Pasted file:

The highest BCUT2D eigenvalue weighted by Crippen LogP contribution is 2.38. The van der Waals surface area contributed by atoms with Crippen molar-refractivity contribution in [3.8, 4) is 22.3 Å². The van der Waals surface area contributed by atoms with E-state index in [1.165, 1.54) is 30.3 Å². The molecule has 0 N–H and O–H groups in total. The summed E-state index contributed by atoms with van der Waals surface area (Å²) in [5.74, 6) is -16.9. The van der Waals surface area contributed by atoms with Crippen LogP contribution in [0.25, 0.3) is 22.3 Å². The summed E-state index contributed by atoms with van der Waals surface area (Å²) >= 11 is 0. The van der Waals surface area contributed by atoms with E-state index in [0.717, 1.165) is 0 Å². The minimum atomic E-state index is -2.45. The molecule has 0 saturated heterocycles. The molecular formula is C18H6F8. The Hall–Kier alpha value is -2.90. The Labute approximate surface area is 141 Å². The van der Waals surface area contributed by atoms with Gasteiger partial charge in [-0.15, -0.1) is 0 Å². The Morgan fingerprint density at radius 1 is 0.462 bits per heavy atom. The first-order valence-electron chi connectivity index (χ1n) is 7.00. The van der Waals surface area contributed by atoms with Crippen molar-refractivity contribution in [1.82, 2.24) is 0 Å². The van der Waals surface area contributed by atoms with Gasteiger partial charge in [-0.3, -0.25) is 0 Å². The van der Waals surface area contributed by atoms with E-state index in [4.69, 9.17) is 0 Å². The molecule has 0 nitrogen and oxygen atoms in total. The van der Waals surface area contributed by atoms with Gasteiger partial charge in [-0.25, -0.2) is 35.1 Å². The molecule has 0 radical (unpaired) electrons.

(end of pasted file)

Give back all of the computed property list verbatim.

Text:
The highest BCUT2D eigenvalue weighted by Crippen LogP contribution is 2.38. The van der Waals surface area contributed by atoms with Crippen molar-refractivity contribution in [3.8, 4) is 22.3 Å². The van der Waals surface area contributed by atoms with E-state index in [1.165, 1.54) is 30.3 Å². The molecule has 0 N–H and O–H groups in total. The summed E-state index contributed by atoms with van der Waals surface area (Å²) in [5.74, 6) is -16.9. The van der Waals surface area contributed by atoms with Crippen LogP contribution in [0.25, 0.3) is 22.3 Å². The summed E-state index contributed by atoms with van der Waals surface area (Å²) >= 11 is 0. The van der Waals surface area contributed by atoms with E-state index in [0.717, 1.165) is 0 Å². The minimum atomic E-state index is -2.45. The molecule has 0 saturated heterocycles. The molecular formula is C18H6F8. The Hall–Kier alpha value is -2.90. The Labute approximate surface area is 141 Å². The van der Waals surface area contributed by atoms with Gasteiger partial charge in [-0.15, -0.1) is 0 Å². The Morgan fingerprint density at radius 1 is 0.462 bits per heavy atom. The first-order valence-electron chi connectivity index (χ1n) is 7.00. The van der Waals surface area contributed by atoms with Crippen molar-refractivity contribution in [1.82, 2.24) is 0 Å². The van der Waals surface area contributed by atoms with Gasteiger partial charge in [-0.3, -0.25) is 0 Å². The van der Waals surface area contributed by atoms with E-state index in [4.69, 9.17) is 0 Å². The molecule has 0 nitrogen and oxygen atoms in total. The van der Waals surface area contributed by atoms with Gasteiger partial charge in [-0.25, -0.2) is 35.1 Å². The molecule has 0 radical (unpaired) electrons.